Sunday , November 17 2019
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Tag Archives: environment

Decarbonizing steel production

The global fire crisis has brought home the need for a drastic and rapid reduction in emissions of CO2 and other greenhouse gases. We already have the technology needed to replace nearly all carbon-based electricity generation with renewables, and to use electricity to drive nearly all forms of transport. Among the more intractable problems are those relating to industrial uses, of which the biggest single example is steel. We can make substantial shifts towards a “circular...

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What limited hazard reduction burning? Climate change.

Between making calls not to politicise the bushfire disaster, Barnaby Joyce and others have been busy denouncing the Greens, who allegedly prevented hazard reduction burning. This isn’t actually true: The rate of burning in NSW has more than doubled. But there is one factor that has clearly limited hazard reduction burning. Because of the increased frequency of hot, windy days, even in winter, the window of time in which burning can be undertaken without the risk of accidentally...

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Triggering global warming

It’s tempting to dismiss Deputy PM Michael McCormack’s attack on “inner city greenies” who draw the link between climate change and bushfires as an ignorant rant. In reality, McCormack is pointing to a central truth about rightwing denialism on this issue. Deniers like McCormack don’t (in most cases) believe the stupid things they are saying about climate change. It’s a shibboleth (a signal of tribal membership) and for this purpose, the stupider the better. Nor is primarily...

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We thought Australian cars were using less fuel. New research shows we were wrong

That’s the self-explanatory headline for my latest piece in The Conversation , written with Robin Smit of Transport Energy/Emission Research (TER), who did the research. It’s another point showing the falsity the Morrison governments claim that Australia can “do its bit” to reduce emissions even as his government does nothing. Share this:Like this:Like Loading...

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Talking about sustainable economy tonight: Kenmore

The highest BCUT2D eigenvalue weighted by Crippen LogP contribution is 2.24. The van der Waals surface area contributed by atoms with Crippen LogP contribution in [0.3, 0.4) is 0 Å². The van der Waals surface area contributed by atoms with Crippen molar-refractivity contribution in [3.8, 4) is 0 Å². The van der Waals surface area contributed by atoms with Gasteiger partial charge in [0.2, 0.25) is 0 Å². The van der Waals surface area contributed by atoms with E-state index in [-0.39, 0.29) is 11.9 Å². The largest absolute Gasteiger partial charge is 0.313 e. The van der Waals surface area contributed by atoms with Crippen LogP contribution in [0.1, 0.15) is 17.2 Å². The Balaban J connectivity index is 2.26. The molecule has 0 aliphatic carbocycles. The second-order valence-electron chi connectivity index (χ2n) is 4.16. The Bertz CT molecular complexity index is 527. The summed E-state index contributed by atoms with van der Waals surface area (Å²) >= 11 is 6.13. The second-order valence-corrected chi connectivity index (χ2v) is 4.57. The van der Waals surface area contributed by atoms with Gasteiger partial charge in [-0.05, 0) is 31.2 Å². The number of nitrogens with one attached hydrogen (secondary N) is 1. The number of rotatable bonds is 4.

Live in the Kenmore area? Think we could use a more sustainable economy and want to take action locally?   Join us this Thursday Oct 10th, 6:30 for 7pm, at the Kenmore Library when Transition Town Kenmore hosts UQ’s John Quiggin. He’ll give us his big picture take on where things are heading with a  talk on “Economic Possibilities for our Grandchildren: Why Keynes was wrong in 1930, but might be right today.” Free and open to all. Share this:Like this:Like Loading...

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Subrogation

I always like finding new and useful words. Subrogation is what happens when someone who has suffered harm assigns to their insurer the right to sue the person who caused the harm (or their insurer) for damages. As suggested in this Law360 article (free 1-week registration required, this will soon be happening in relation to climate change. I mentioned the possibility in this article a few weeks ago (citing Adani and AIG as possible examples), but wasn’t up on the technical...

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Not everyone likes the grand bargain

I’ve been very surprised by the extent to which some commentators on the right have been willing to entertain the idea of a carbon price in return for lifting the ban on nuclear power. I mentioned Aaron Patrick in the Fin yesterday. And today, here’s Adam Creighton at the Oz Reviving the carbon tax debate is probably anathema for many, but if one were set up correctly, with all the money being returned to taxpayers by way of an annual payment, it would make nuclear power...

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A nuclear grand bargain ?

I wasn’t expecting much of a reaction to my submission to two Parliamentary inquiries into nuclear power, in which I advocated imposing a carbon price (set to rise to $50/tonne over time) and, conditional on this, repealing the existing legislative ban on nuclear power. Over the weekend, though, I heard that Aaron Patrick of the Fin was asking a few people about it. Given my past history with Patrick, I was expecting a gotcha hatchet job, or worse. When today’s Fin came out, I...

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IPA’s weekly links

Guest post by Jeff Mosenkis of Innovations for Poverty Action Thanks for being patient with the intermittent links schedule over the summer, I expect to have some catch-up ones included over the next weeks. Congrats to Mauricio Romero, Justin Sandefur, and Wayne Sandholtz, on their forthcoming article in American Economic Review, (ungated) on the Partnership Schools for Liberia (PSL) program, a public-private partnership testing how a variety of private school operators compared to...

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What price nuclear power ?

As I mentioned a while ago, the Standing Committee on Environment and Energy of the Commonwealth Parliament is inquiring into the prerequisites for nuclear energy in Australia. There’s a similar inquiry happening in NSW. All the evidence suggests that this isn’t serious exercise. Rather it’s something intended to appease the National Party or troll the Greens, depending on where you are coming from. Still, it’s a Parliamentary inquiry on an important issue, so I decided to take...

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